Buying used: (2014-present) Hyundai Eon
23rd Apr 2018 7:00 am
Hyundai’s city hatchback is light to drive, decently spacious and economical. We tell you what you need to watch out for.
GOOD FOR: Easy driving manners, features list
LOOK OUT FOR: Steering pump failure, suspension wear
Launched in 2011, Hyundai’s entry-level hatchback was a refreshing addition to the segment, as it came with modern styling and segment-best features. Initially offered with a three-cylinder engine that made 56hp, the Eon got a more refined and peppy 69hp, 1.0-litre engine, three years later.
Also, bear in mind, the Eon never received a facelift in its seven-year run. Hyundai, however, constantly updated the line-up with additions in terms of equipment and trims. Launched with six variants in 2011, the D-lite base variant gets you just the bare minimum. The used car market is filled with the base models and we advise you to stay away from these examples as they aren’t good value at all.
Instead, for just a few thousand more, you can find a well-equipped Magna or Magna (O) variant which offers a lot in terms of kit. On the Magna, you get bigger 13-inch wheels, power windows, central locking and tilt adjustable steering as well. Also, if you do manage to find a Magna (O), you get a CD player with dual speakers at the front, USB and AUX ports and a rear parcel tray, in addition to the features on the Magna. That said, it’s recommended you scout for the top-spec variant when it comes to small hatchbacks as they offer a lot more for your money. On the Magna+, you get driver airbag, keyless entry, front fog lamps and aesthetic additions like body-colored bumpers and silver accents on the steering wheel. The asking price for this variant starts at Rs 2.5 lakh (for a low-run example), but a good bargain could bring this cost down by a good Rs 10,000-15,000.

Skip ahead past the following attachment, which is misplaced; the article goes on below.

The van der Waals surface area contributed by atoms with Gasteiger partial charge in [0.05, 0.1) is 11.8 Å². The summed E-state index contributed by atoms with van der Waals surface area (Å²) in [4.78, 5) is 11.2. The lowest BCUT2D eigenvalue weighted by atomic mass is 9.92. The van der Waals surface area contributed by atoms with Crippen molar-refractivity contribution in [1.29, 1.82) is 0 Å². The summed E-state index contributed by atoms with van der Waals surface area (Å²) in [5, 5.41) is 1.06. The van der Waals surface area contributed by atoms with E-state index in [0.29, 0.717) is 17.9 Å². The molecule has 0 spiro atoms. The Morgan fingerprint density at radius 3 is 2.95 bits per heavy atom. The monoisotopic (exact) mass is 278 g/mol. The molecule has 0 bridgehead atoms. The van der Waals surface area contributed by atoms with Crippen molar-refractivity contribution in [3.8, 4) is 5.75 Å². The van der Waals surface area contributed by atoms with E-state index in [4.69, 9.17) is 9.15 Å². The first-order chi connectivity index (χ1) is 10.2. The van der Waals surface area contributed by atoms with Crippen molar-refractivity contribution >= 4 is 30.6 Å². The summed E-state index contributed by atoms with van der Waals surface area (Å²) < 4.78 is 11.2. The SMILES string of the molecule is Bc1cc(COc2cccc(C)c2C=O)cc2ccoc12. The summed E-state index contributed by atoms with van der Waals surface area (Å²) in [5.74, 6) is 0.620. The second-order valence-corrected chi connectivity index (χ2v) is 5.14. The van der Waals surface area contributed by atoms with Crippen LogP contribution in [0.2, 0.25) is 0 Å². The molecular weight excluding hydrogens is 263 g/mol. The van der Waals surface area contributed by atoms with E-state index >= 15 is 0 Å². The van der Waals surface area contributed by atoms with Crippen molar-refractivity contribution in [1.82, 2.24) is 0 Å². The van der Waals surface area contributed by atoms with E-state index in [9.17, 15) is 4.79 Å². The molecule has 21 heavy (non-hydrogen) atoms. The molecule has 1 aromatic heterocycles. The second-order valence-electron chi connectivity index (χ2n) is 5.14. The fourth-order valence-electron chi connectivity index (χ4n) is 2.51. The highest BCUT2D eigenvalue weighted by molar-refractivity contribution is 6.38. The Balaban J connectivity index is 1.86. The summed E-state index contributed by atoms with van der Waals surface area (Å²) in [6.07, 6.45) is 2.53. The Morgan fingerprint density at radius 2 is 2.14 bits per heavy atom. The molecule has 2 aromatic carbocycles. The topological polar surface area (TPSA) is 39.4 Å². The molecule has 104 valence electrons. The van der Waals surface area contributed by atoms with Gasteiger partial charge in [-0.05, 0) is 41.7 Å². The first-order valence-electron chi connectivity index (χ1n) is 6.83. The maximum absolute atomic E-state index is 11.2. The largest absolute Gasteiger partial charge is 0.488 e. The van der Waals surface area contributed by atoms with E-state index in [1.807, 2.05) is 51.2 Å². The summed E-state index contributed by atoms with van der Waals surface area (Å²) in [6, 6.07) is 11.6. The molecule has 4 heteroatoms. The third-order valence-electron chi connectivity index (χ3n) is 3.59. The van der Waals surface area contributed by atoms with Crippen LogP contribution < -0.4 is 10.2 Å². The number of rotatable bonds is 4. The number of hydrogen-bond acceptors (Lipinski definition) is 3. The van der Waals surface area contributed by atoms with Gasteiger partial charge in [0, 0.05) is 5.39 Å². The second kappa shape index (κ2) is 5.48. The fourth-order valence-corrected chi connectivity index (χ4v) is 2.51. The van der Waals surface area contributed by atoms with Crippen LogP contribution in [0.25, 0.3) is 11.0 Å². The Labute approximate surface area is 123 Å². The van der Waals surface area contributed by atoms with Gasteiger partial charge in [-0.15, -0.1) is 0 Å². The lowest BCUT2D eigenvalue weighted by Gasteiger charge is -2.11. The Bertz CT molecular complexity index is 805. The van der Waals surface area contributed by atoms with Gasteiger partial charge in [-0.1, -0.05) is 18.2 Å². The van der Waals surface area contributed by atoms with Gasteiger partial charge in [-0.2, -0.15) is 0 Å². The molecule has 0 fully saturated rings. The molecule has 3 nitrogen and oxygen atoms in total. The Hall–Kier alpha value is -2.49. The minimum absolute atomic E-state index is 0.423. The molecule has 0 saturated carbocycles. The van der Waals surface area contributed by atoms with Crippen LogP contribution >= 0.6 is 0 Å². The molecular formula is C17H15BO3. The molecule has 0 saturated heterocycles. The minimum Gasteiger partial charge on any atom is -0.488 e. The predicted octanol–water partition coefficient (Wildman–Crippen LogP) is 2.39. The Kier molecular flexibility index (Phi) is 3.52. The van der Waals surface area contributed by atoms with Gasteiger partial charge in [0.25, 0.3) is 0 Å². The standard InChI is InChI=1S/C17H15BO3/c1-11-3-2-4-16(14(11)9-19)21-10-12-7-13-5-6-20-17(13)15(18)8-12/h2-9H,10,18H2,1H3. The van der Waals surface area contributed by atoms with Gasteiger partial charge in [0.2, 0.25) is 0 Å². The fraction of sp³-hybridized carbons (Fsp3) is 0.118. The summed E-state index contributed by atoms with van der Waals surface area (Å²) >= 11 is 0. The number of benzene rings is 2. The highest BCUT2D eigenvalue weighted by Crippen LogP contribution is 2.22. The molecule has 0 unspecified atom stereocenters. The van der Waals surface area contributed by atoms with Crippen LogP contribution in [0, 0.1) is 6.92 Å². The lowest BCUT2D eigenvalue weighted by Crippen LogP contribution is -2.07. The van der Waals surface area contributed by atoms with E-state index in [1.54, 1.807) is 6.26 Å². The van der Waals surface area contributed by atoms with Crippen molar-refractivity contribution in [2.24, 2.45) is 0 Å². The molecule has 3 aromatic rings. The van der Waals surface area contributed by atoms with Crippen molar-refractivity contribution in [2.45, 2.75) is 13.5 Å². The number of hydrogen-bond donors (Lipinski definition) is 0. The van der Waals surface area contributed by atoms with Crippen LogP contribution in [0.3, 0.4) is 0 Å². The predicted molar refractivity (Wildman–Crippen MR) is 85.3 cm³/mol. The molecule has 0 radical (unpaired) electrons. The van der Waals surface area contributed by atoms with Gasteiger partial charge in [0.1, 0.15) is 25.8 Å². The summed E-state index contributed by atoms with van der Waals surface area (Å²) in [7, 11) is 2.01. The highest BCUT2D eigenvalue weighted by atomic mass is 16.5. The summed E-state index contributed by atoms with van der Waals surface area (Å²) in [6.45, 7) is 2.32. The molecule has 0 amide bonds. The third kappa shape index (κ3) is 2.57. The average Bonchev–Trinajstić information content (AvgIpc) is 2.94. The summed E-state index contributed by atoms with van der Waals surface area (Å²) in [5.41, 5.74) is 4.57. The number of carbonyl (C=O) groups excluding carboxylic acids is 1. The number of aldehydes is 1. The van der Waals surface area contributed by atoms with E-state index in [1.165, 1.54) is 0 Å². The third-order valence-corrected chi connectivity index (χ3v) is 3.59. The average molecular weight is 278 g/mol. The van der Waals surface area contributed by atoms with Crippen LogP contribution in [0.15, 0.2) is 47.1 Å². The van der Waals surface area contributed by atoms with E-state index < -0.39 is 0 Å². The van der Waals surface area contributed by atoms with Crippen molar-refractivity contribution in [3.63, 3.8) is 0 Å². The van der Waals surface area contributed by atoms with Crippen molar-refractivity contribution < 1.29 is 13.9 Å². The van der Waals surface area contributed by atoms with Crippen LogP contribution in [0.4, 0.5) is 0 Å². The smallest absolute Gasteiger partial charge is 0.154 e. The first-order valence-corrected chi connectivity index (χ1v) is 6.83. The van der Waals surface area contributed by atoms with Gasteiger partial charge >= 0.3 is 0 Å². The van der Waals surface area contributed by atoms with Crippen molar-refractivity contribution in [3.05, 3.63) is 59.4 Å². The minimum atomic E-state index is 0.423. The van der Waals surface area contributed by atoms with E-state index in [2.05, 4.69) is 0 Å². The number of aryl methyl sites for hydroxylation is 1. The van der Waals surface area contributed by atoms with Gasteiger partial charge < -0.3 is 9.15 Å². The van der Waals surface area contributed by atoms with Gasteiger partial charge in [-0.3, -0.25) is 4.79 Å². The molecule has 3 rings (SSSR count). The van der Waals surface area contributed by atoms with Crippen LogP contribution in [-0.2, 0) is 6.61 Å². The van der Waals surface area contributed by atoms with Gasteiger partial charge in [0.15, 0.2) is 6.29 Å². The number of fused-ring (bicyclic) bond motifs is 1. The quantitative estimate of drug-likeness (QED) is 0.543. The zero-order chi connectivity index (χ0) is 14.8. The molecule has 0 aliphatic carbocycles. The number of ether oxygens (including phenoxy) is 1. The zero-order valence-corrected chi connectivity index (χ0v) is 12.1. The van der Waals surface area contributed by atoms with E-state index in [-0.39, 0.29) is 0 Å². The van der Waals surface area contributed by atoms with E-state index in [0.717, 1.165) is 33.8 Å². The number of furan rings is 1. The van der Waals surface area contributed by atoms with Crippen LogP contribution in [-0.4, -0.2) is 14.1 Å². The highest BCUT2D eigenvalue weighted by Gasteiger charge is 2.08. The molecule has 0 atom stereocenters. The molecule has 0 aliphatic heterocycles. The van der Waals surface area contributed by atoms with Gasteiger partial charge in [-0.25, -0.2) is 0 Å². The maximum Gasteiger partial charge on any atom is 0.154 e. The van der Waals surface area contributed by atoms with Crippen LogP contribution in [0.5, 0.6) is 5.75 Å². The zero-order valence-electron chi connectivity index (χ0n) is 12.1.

In 2012, Hyundai also introduced an LPG kit on the Eon as standard fitment. So, if you’re looking at a pure city runabout and need that extra bit of economy, you could try looking for these too. In terms of problems and issues, the crucial bits you need to check are the power steering and the suspension. Few owners have complained about the power steering pump failing, and while parts for the Eon are among the cheapest in the market, steering pumps are relatively expensive. Also, check for rear suspension wear. Go on a test drive and make sure to go over a rough patch; this will tell you if the suspension is in good shape. Maintenance of the Eon is quite inexpensive, with a basic service every 10,000km costing around Rs 2,500. Parts and labour are cheap, and, overall too, the Eon is an economical car to own.
|Price when new||From Rs 4.30 lakh|
|Engine ||998cc, 3 cyls|
|Top speed ||145kph|
|Economy ||20.3kpl (ARAI)|